There are a few dozen institutions who have contributed to the development of Hyrax. On top of these, the larger Samvera development community contributes functionality to the core Samvera framework which Hyrax extends. Hyrax has so far had code contributions from over 110 different developers (as of April 2018). As to whether the community is "right" from a skill-set perspective, it will be helpful for your developers/administrators to have (or be willing to gain) experience with Ruby on Rails, Solr, Blacklight, and Fedora. The developer community for Samvera welcomes and works together to support new users and there are active communication channels for developers seeking assistance and conversation around Samvera and Hyrax issues. The Samvera community is committed to providing a welcoming and inclusive experience for all community members.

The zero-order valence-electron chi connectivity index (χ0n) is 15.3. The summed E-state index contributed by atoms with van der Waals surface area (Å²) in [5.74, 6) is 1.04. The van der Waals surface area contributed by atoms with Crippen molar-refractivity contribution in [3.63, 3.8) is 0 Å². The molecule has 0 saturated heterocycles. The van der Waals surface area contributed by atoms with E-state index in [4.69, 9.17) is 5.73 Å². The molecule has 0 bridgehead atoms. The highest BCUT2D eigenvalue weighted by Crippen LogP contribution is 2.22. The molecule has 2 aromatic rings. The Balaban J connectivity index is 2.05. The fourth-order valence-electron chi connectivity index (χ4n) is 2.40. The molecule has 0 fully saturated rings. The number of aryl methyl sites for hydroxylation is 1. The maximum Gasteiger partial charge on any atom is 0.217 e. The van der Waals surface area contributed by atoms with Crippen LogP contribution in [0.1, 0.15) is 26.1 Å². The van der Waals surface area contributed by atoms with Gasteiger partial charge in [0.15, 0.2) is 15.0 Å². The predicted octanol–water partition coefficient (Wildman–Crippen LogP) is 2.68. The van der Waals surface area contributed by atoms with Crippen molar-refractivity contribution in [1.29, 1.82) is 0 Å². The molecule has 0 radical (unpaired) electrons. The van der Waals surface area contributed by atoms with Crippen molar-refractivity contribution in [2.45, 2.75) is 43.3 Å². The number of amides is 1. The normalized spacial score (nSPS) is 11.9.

What user roles (depositor, curator, administrator) exist off the shelf?
  • Unauthenticated user (public)
  • Authenticated user/Depositor
  • Reviewer
  • Collection manager
  • Collection depositor
  • Collection viewer
  • Administrator (for access to certain use/user stats and for editor access to certain pages where content is dynamic)
  • A number of Hyrax adopters have used gems such as the hydra-role-management gem or rolify for adding extra roles to Hyrax-based applications
When can I expect X to be implemented?